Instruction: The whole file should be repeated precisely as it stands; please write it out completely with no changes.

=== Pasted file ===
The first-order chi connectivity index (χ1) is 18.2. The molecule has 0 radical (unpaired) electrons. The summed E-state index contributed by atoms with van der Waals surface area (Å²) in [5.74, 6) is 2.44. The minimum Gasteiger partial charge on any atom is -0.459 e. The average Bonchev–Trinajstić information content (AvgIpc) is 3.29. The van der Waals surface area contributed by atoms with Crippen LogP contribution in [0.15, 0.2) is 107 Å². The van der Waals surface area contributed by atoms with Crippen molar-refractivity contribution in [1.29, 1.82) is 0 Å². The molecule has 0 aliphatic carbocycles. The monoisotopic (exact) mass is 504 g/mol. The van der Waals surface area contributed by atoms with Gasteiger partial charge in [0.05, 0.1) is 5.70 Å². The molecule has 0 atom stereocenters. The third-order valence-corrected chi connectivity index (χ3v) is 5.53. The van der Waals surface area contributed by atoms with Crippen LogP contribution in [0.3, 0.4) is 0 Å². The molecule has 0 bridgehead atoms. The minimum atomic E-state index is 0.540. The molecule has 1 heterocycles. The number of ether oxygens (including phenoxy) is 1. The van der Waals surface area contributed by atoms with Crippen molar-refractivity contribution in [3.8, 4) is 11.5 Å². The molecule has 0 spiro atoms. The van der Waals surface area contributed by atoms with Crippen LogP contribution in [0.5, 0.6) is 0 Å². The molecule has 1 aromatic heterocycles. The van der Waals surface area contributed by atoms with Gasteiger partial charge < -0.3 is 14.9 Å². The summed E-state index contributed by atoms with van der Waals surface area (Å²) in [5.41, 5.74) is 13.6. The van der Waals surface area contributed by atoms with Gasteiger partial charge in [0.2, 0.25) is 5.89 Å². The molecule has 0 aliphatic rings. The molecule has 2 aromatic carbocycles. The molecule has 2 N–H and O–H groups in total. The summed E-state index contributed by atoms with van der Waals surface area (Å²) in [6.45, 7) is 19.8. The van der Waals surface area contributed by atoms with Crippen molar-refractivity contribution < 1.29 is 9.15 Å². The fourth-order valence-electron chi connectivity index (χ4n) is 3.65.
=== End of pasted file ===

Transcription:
The first-order chi connectivity index (χ1) is 18.2. The molecule has 0 radical (unpaired) electrons. The summed E-state index contributed by atoms with van der Waals surface area (Å²) in [5.74, 6) is 2.44. The minimum Gasteiger partial charge on any atom is -0.459 e. The average Bonchev–Trinajstić information content (AvgIpc) is 3.29. The van der Waals surface area contributed by atoms with Crippen LogP contribution in [0.15, 0.2) is 107 Å². The van der Waals surface area contributed by atoms with Crippen molar-refractivity contribution in [1.29, 1.82) is 0 Å². The molecule has 0 aliphatic carbocycles. The monoisotopic (exact) mass is 504 g/mol. The van der Waals surface area contributed by atoms with Gasteiger partial charge in [0.05, 0.1) is 5.70 Å². The molecule has 0 atom stereocenters. The third-order valence-corrected chi connectivity index (χ3v) is 5.53. The van der Waals surface area contributed by atoms with Crippen LogP contribution in [0.3, 0.4) is 0 Å². The molecule has 0 bridgehead atoms. The minimum atomic E-state index is 0.540. The molecule has 1 heterocycles. The number of ether oxygens (including phenoxy) is 1. The van der Waals surface area contributed by atoms with Crippen molar-refractivity contribution in [3.8, 4) is 11.5 Å². The molecule has 0 spiro atoms. The van der Waals surface area contributed by atoms with Crippen LogP contribution in [0.5, 0.6) is 0 Å². The molecule has 1 aromatic heterocycles. The van der Waals surface area contributed by atoms with Gasteiger partial charge < -0.3 is 14.9 Å². The summed E-state index contributed by atoms with van der Waals surface area (Å²) in [5.41, 5.74) is 13.6. The van der Waals surface area contributed by atoms with Gasteiger partial charge in [0.2, 0.25) is 5.89 Å². The molecule has 0 aliphatic rings. The molecule has 2 aromatic carbocycles. The molecule has 2 N–H and O–H groups in total. The summed E-state index contributed by atoms with van der Waals surface area (Å²) in [6.45, 7) is 19.8. The van der Waals surface area contributed by atoms with Crippen molar-refractivity contribution < 1.29 is 9.15 Å². The fourth-order valence-electron chi connectivity index (χ4n) is 3.65.